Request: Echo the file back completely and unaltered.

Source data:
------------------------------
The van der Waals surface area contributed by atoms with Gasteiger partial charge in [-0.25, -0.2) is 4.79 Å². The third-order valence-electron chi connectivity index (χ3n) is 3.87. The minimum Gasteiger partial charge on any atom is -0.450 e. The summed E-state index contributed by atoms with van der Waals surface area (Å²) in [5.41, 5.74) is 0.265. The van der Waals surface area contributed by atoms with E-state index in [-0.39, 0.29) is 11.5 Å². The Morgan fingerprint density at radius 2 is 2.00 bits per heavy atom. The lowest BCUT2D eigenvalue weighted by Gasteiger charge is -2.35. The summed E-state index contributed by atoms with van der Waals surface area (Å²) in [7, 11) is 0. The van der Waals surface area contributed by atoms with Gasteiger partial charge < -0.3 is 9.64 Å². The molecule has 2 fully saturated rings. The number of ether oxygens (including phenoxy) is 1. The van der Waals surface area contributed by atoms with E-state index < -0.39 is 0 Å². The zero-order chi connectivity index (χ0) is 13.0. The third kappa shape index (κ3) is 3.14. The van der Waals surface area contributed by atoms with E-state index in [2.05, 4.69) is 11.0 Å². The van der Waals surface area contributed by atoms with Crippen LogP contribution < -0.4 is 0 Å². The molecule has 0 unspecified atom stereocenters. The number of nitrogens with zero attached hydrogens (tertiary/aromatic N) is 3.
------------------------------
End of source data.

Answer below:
The van der Waals surface area contributed by atoms with Gasteiger partial charge in [-0.25, -0.2) is 4.79 Å². The third-order valence-electron chi connectivity index (χ3n) is 3.87. The minimum Gasteiger partial charge on any atom is -0.450 e. The summed E-state index contributed by atoms with van der Waals surface area (Å²) in [5.41, 5.74) is 0.265. The van der Waals surface area contributed by atoms with E-state index in [-0.39, 0.29) is 11.5 Å². The Morgan fingerprint density at radius 2 is 2.00 bits per heavy atom. The lowest BCUT2D eigenvalue weighted by Gasteiger charge is -2.35. The summed E-state index contributed by atoms with van der Waals surface area (Å²) in [7, 11) is 0. The van der Waals surface area contributed by atoms with Gasteiger partial charge < -0.3 is 9.64 Å². The molecule has 2 fully saturated rings. The number of ether oxygens (including phenoxy) is 1. The van der Waals surface area contributed by atoms with E-state index < -0.39 is 0 Å². The zero-order chi connectivity index (χ0) is 13.0. The third kappa shape index (κ3) is 3.14. The van der Waals surface area contributed by atoms with E-state index in [2.05, 4.69) is 11.0 Å². The van der Waals surface area contributed by atoms with Crippen LogP contribution < -0.4 is 0 Å². The molecule has 0 unspecified atom stereocenters. The number of nitrogens with zero attached hydrogens (tertiary/aromatic N) is 3.